written by Filza Swalah, ND
Your 30s are the new 20s. Your career could be taking off, you could be back in school to pursue a new interest, you may have met your soulmate and things might just feel more settled. There truly is nothing that differentiates the 30s from the 20s anymore. Except for your hormones. Hormones take a turn as more birthday candles are added, but not necessarily for the worse. Let’s discuss which hormones are impacted the most and how to support them.
Estrogens are a group of hormones that are responsible for developing breast tissue in puberty and pregnancy, growing the endometrial lining, and also benefitting bone and heart health.1 This hormone doesn’t typically fluctuate during this decade, but changes do start to occur in the 40s when women typically transition into .
While there is nothing stopping estrogen production during this decade, something that can occur is suboptimal liver detoxification. It’s important to support the liver’s detox pathways and enzymes since most of the estrogen is metabolized and cleared by the liver.2When too much estrogen is in the system, it can cause uncomfortable symptoms like irregular periods.3
One way to support your liver, for hormonal balance, is by avoiding xenoestrogens. Xenoestrogens are substances found in most cosmetics and fragrances that chemically resemble estrogen and mimic its actions. Another way to support liver metabolism is with DIM, Indole-3-carbinol, and calcium-d-glucarate. These substances work in the liver, urinary system and gut to help clear excess estrogen, keeping estrogen balance in check. Find all these key ingredients in EstroSmart.
This hormone is responsible for growing the uterine lining, preparing a uterus for a possible pregnancy.4 Progesterone is at its peak after ovulation occurs, so fluctuations are a result of not ovulating. Does ovulation decrease as you age? The answer isn’t so simple. Anovulatory cycles can occur throughout menstrual years but are most common when periods are just getting started, during menopause, if someone has a low body mass index, or they are diagnosed with the polycystic ovarian syndrome.5For those who don’t know if they are ovulating, ovulation kits are beneficial. Even if you aren’t trying to conceive, understanding when (and even if) you are ovulating can give you more insight on your menstrual health.
Pre-menstrual symptoms, aka PMS, is one of the main symptoms women experience in this decade. Many women, about 3 in 4, experience PMS with varying signs and symptoms like: tender breasts, acne, bloating, constipation, cravings, fatigue, irritability, and depression.6 Although the cause of PMS is unknown, we know that natural fluctuations in hormones (like the ebb and flow of progesterone throughout the cycle) is a contributing factor.6 One way to soothe the uncomfortable feelings of PMS is with Vitex. It’s a herb that’s been used for centuries for hormones and rightly so! Research indicates that Vitex is effective in reducing symptoms of PMS.7 One easy and effective way to get Vitex added to your supplement routine is with Cyclesmart, which helps with menstrual irregularities and breast pain.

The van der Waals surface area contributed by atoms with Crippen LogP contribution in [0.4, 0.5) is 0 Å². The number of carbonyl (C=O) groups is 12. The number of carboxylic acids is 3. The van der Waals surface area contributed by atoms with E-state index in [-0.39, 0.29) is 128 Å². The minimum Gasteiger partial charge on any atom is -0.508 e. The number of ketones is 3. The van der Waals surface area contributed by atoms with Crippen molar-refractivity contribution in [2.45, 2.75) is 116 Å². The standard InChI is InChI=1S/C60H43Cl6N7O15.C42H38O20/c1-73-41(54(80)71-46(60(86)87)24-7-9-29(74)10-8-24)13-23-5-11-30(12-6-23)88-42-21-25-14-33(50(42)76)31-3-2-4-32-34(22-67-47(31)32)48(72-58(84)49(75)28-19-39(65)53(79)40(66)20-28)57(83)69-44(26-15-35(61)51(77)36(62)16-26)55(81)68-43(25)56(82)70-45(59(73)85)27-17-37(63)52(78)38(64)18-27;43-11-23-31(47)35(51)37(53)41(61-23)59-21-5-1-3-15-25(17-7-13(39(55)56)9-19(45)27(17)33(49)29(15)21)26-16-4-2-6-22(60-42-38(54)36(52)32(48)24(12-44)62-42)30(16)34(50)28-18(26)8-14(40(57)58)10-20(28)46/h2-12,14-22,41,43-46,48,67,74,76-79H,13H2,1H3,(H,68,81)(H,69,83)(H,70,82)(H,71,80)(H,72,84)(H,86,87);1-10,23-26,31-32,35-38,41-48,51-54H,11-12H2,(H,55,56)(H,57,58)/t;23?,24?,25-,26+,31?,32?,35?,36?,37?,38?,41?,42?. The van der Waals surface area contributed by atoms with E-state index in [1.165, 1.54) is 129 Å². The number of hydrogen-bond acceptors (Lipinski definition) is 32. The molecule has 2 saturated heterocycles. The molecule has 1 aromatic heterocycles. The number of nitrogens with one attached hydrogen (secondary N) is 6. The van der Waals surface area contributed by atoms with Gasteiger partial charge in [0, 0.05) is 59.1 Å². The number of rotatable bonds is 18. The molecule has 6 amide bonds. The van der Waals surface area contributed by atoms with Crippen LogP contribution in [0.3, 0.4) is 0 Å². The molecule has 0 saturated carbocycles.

This is a male sex hormone that is still found in women but in lower amounts. Testosterone is essential for women as it helps with sex drive, bone health, energy, and even how the ovaries function.8 Women naturally produce less testosterone because of aging, and the decline is most significant during menopause. Birth control pills can also decrease the body’s natural testosterone production9, resulting in symptoms like low libido or difficulty reaching orgasms.8If you are experiencing low libido, it could be low testosterone. However, it’s difficult to get an accurate testosterone measurement via bloodwork since testosterone fluctuates daily, especially if you still have a menstrual cycle.10 One way to revitalize libido is with Tribulus, found in Sexsmart, which has been found to be effective in increasing sex drive in menopausal individuals.11,12
Androgen excess is something that’s more common and easily diagnosed. Polycystic ovarian syndrome (PCOS) is a condition that causes higher than average testosterone levels leading to missed periods and cysts on the ovaries along with other signs and symptoms like acne, hair growth on the chin and weight gain.13 There are multiple causes of PCOS, genes being one, but also inflammation and insulin resistance.13
4. The Thyroid Hormones